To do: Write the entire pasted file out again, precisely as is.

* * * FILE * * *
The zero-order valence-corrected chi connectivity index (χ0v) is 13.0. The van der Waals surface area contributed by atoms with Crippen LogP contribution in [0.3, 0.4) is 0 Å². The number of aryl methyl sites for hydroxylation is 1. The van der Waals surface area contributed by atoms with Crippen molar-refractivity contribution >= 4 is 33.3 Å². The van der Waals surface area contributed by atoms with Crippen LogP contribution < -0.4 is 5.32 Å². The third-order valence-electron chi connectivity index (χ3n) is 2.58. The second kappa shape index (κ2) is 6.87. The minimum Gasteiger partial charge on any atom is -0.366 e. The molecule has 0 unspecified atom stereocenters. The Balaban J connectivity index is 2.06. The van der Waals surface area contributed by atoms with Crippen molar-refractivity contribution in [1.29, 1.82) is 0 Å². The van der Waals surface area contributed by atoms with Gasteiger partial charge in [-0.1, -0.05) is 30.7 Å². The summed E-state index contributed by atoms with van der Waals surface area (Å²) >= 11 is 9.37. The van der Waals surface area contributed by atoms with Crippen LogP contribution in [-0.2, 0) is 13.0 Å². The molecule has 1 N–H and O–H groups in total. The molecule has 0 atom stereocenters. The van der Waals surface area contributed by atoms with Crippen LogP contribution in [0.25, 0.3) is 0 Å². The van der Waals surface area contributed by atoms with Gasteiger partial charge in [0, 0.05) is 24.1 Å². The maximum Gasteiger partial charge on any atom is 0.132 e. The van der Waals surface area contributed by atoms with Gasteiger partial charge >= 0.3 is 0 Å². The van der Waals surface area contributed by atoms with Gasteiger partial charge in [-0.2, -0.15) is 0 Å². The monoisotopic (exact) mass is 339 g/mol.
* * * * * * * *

The zero-order valence-corrected chi connectivity index (χ0v) is 13.0. The van der Waals surface area contributed by atoms with Crippen LogP contribution in [0.3, 0.4) is 0 Å². The number of aryl methyl sites for hydroxylation is 1. The van der Waals surface area contributed by atoms with Crippen molar-refractivity contribution >= 4 is 33.3 Å². The van der Waals surface area contributed by atoms with Crippen LogP contribution < -0.4 is 5.32 Å². The third-order valence-electron chi connectivity index (χ3n) is 2.58. The second kappa shape index (κ2) is 6.87. The minimum Gasteiger partial charge on any atom is -0.366 e. The molecule has 0 unspecified atom stereocenters. The Balaban J connectivity index is 2.06. The van der Waals surface area contributed by atoms with Crippen molar-refractivity contribution in [1.29, 1.82) is 0 Å². The van der Waals surface area contributed by atoms with Gasteiger partial charge in [-0.1, -0.05) is 30.7 Å². The summed E-state index contributed by atoms with van der Waals surface area (Å²) >= 11 is 9.37. The van der Waals surface area contributed by atoms with Crippen LogP contribution in [-0.2, 0) is 13.0 Å². The molecule has 1 N–H and O–H groups in total. The molecule has 0 atom stereocenters. The van der Waals surface area contributed by atoms with Crippen LogP contribution in [0.25, 0.3) is 0 Å². The van der Waals surface area contributed by atoms with Gasteiger partial charge in [0, 0.05) is 24.1 Å². The maximum Gasteiger partial charge on any atom is 0.132 e. The van der Waals surface area contributed by atoms with Gasteiger partial charge >= 0.3 is 0 Å². The van der Waals surface area contributed by atoms with Gasteiger partial charge in [-0.2, -0.15) is 0 Å². The monoisotopic (exact) mass is 339 g/mol.